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In Which I Bang My Head Against The Internet

with 4 comments

As part of what I’m working on, I need to have some British census data handy. I have a condensed copy of the 1851 in print format, so that’s no big deal. And it turns out that scans of the census going back to its inception in 1801 are online, if somewhat awkwardly so.

Here’s where things get interesting. Look, for instance, at this:


These are the totals for the 1801 census, and the population is recorded as 8,217,561. Good enough. I’ve always understood that the population was around 8 million at the turn of the century, so that fits with what I’ve always thought.

Here’s the summary table from the 1811 census:

Why is the total population in 1801 suddenly 10,942,646? Why is the population of England alone in 1801 now 8,331,434?

Now look at this:

This is a comparative table from the 1821 census. Why does it record the total population as 10,942,646? Is it because Wales and Scotland are included? If so, why does this table record the population of England alone as 8,331,434?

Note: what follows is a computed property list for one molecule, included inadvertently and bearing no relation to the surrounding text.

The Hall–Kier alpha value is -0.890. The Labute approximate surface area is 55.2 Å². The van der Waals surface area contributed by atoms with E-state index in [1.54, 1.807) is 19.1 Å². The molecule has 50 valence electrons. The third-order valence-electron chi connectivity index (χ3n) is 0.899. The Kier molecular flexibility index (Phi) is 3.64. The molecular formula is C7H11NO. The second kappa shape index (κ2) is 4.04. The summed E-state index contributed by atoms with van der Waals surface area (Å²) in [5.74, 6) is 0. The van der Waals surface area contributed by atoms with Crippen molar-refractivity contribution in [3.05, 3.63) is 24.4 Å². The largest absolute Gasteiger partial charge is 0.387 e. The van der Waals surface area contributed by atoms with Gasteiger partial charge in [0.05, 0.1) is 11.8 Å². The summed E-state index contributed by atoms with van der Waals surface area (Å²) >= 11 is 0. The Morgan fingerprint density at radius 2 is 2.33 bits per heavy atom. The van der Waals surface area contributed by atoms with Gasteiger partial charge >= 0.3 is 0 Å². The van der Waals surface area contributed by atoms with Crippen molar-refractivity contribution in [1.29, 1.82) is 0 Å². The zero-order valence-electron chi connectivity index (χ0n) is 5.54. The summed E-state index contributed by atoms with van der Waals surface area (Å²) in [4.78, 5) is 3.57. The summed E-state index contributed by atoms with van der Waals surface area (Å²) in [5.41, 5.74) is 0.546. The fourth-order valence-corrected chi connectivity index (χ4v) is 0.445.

I have been banging my head against the internet for two days trying to make sense of this.


Written by srogers

July 26, 2011 at 7:48 pm

Posted in research

4 Responses

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  1. Did that first one explicitly claim to be all of Britain?


    July 26, 2011 at 8:39 pm

  2. No. I’m pretty sure the 1801 census was just England. The problem is that I don’t understand where the extra 115K people came from when the 1811 census provides its comparative data.


    July 26, 2011 at 8:47 pm

  3. Refugees from the Continent, perhaps uncounted at the time?


    July 26, 2011 at 8:57 pm

  4. I assume it was some kind of error that was detected afterwards, but there’s no telling. Every census from 1811 up records the same data for 1801, though. But we can’t be sure that they’re not just copying the same error, you know?


    July 26, 2011 at 9:04 pm

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